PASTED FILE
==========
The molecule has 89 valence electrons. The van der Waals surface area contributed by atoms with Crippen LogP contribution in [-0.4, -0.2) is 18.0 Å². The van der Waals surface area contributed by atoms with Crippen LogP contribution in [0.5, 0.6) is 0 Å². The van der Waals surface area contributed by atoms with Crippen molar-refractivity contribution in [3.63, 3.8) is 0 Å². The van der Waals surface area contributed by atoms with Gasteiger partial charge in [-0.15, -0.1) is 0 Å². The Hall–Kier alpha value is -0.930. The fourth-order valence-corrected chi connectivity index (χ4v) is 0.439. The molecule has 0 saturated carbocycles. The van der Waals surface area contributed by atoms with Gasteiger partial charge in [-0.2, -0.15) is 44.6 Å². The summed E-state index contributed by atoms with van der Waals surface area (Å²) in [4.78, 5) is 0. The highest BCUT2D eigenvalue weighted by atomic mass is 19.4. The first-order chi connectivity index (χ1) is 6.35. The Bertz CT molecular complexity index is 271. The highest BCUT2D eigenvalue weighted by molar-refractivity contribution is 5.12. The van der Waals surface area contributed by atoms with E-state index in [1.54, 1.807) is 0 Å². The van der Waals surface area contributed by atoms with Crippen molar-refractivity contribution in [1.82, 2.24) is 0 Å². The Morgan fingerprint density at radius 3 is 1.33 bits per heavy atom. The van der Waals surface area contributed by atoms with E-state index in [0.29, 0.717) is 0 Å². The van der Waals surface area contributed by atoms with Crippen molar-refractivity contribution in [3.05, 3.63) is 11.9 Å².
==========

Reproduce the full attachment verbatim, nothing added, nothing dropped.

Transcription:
The molecule has 89 valence electrons. The van der Waals surface area contributed by atoms with Crippen LogP contribution in [-0.4, -0.2) is 18.0 Å². The van der Waals surface area contributed by atoms with Crippen LogP contribution in [0.5, 0.6) is 0 Å². The van der Waals surface area contributed by atoms with Crippen molar-refractivity contribution in [3.63, 3.8) is 0 Å². The van der Waals surface area contributed by atoms with Gasteiger partial charge in [-0.15, -0.1) is 0 Å². The Hall–Kier alpha value is -0.930. The fourth-order valence-corrected chi connectivity index (χ4v) is 0.439. The molecule has 0 saturated carbocycles. The van der Waals surface area contributed by atoms with Gasteiger partial charge in [-0.2, -0.15) is 44.6 Å². The summed E-state index contributed by atoms with van der Waals surface area (Å²) in [4.78, 5) is 0. The highest BCUT2D eigenvalue weighted by atomic mass is 19.4. The first-order chi connectivity index (χ1) is 6.35. The Bertz CT molecular complexity index is 271. The highest BCUT2D eigenvalue weighted by molar-refractivity contribution is 5.12. The van der Waals surface area contributed by atoms with E-state index in [1.54, 1.807) is 0 Å². The van der Waals surface area contributed by atoms with Crippen molar-refractivity contribution in [1.82, 2.24) is 0 Å². The Morgan fingerprint density at radius 3 is 1.33 bits per heavy atom. The van der Waals surface area contributed by atoms with E-state index in [0.29, 0.717) is 0 Å². The van der Waals surface area contributed by atoms with Crippen molar-refractivity contribution in [3.05, 3.63) is 11.9 Å².